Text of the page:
After trial, the court concluded that plaintiff’s removal was obviously illegal but that plaintiff failed to prove he was harmed by it. The court declined to exercise its discretion under Section 12.50 of the Illinois Business Corporation Act (the “Act”) to dissolve the corporation, but initially held that Plaintiff could recover the fair value of his shares pursuant to Section 12.55 of the Act. However, the trial court later reversed itself, and held that the remedy of share purchase could not be awarded unless plaintiff had proven that the Agency should be dissolved, which he had not.
Plaintiff appealed. The appellate court reversed, and held that plaintiff did not have to establish that dissolution is justified before the alternative remedy of a forced purchase of shares could be granted under Section 12.55 of the Act.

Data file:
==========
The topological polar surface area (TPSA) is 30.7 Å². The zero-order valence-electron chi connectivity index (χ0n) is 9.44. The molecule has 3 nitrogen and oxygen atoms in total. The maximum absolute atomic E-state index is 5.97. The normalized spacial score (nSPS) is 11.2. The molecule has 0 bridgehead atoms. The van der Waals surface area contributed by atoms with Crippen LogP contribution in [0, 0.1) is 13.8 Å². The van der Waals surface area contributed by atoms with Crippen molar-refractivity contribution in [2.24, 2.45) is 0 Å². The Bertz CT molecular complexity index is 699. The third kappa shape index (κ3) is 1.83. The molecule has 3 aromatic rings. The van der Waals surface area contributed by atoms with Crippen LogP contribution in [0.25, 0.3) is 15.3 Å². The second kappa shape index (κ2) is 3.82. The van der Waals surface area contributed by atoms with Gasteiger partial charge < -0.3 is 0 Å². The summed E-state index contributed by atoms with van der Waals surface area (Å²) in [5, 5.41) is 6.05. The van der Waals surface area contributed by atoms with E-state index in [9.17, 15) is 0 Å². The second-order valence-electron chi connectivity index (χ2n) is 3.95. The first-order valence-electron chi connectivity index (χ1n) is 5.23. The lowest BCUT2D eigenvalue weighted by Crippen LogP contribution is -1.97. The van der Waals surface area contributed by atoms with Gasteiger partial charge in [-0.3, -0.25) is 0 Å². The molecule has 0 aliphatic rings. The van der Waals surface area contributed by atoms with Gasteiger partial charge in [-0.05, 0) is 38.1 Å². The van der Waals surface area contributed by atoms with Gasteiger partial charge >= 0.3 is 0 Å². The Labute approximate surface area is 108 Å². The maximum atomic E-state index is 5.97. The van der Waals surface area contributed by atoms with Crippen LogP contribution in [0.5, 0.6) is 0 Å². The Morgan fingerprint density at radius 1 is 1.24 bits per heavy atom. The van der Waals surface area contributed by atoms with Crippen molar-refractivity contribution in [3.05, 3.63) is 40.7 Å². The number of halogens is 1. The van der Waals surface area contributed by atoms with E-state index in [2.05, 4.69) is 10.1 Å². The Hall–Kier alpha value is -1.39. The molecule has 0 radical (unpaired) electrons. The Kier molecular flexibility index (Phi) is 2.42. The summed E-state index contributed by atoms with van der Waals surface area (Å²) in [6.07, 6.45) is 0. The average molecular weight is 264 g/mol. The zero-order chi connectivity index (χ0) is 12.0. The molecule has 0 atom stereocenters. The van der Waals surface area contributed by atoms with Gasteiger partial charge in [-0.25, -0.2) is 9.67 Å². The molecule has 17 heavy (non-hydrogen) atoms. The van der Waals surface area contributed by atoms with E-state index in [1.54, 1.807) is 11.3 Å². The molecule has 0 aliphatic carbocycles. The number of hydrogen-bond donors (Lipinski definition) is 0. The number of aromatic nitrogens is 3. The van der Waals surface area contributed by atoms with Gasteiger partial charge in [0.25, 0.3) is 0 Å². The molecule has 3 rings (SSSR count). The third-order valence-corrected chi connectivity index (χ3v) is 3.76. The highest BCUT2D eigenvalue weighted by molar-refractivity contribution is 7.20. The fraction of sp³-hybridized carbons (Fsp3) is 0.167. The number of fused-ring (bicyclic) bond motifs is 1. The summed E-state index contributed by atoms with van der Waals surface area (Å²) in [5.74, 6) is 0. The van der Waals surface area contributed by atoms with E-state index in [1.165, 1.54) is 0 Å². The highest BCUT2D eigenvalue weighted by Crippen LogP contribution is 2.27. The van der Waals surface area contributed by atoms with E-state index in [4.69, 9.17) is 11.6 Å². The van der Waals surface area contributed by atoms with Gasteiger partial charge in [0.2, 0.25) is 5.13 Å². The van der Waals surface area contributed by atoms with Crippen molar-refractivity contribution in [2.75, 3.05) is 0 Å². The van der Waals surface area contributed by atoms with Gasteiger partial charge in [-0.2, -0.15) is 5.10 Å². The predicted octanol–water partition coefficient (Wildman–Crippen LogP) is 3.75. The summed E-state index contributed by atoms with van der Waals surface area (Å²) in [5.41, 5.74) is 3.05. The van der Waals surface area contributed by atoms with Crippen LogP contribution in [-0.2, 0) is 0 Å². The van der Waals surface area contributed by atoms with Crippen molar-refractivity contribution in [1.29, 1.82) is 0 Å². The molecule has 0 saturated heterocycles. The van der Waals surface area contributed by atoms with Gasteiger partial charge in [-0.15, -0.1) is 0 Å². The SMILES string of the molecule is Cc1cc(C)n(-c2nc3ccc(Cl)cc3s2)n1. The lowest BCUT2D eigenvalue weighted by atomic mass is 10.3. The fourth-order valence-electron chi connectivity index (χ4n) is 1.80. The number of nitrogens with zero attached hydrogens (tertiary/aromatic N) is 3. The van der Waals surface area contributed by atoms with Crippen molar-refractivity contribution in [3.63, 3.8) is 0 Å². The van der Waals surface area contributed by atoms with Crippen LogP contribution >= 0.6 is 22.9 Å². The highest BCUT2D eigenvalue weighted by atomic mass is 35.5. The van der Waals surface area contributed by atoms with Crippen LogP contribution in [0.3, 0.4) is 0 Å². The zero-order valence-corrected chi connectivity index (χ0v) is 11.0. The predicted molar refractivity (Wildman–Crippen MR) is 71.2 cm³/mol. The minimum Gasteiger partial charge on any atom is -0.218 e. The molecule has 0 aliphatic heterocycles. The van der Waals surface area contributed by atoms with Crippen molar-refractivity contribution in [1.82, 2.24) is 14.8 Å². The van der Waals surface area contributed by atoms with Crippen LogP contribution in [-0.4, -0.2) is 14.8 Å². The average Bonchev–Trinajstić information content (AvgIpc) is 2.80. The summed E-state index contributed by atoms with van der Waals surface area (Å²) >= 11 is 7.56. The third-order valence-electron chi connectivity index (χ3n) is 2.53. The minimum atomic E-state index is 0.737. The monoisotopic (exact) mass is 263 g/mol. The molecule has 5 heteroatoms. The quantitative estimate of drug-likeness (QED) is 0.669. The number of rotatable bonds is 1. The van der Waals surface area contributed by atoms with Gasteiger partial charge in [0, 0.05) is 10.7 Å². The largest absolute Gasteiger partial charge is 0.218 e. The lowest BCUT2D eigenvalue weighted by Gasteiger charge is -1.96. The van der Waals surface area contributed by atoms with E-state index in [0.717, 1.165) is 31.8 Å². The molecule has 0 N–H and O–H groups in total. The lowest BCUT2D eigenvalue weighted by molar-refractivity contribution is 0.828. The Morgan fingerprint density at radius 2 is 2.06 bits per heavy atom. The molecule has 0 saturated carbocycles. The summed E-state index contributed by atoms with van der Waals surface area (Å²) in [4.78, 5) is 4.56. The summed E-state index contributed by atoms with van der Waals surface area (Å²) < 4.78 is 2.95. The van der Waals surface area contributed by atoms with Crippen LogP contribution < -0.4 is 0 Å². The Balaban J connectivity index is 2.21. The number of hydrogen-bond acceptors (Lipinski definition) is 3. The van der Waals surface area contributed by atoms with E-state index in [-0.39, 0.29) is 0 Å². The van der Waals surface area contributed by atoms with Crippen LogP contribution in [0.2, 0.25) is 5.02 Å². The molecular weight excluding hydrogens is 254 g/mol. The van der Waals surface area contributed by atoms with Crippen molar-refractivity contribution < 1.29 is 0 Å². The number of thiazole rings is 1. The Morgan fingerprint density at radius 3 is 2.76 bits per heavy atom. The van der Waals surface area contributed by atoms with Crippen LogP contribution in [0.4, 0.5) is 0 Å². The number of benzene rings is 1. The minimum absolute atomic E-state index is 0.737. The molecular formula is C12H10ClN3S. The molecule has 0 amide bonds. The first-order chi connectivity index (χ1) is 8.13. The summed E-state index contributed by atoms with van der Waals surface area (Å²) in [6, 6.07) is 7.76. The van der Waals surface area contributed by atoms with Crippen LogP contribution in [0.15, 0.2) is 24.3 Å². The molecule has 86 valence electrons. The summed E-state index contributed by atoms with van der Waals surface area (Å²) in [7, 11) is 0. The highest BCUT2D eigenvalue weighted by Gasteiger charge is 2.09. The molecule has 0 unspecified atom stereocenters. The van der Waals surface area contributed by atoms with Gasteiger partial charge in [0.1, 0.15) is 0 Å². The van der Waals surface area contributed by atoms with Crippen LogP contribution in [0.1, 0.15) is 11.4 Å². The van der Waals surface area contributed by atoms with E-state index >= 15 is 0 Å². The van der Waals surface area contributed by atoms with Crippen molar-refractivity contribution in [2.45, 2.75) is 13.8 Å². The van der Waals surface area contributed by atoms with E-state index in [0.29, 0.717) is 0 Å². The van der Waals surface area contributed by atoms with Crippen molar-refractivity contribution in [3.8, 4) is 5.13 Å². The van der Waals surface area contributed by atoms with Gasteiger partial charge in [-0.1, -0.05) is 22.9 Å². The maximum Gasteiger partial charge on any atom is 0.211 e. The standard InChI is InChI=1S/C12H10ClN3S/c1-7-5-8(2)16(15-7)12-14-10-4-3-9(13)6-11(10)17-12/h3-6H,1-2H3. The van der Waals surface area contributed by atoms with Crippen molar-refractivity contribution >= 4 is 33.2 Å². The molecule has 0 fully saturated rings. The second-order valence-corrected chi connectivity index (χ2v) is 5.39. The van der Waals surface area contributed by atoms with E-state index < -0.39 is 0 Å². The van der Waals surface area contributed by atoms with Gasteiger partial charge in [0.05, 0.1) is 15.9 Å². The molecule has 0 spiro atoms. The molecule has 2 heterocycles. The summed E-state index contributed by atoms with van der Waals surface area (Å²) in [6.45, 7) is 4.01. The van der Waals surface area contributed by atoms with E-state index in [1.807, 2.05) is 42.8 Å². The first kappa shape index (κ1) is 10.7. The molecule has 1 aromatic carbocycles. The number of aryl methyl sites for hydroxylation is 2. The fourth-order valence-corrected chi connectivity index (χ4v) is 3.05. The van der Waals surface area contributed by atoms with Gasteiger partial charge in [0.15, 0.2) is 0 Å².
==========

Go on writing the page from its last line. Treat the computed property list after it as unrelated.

Defendants appealed. The Illinois Supreme Court affirmed the appellate court, and held that Section 12.55 of the Act provides a basis for relief independent of dissolution pursuant to Section 12.50. The Court went on to explain that before the enactment of Section 12.55, minority shareholders were left without a remedy in those instances where the majority shareholders’ conduct, while wrongful, did not justify dissolving the corporation. Section 12.55 was specifically enacted to correct this problem, by increasing the remedies available to minority shareholders and by enlarging the discretionary authority of trial courts to award relief in situations which do not warrant dissolution, but which do warrant some other, less severe remedy. Therefore, Section 12.55 affords trial courts broad discretion in deciding to award forced purchase of shares, so long as the minority shareholder can prove that the majority shareholder engaged in misconduct under the Act.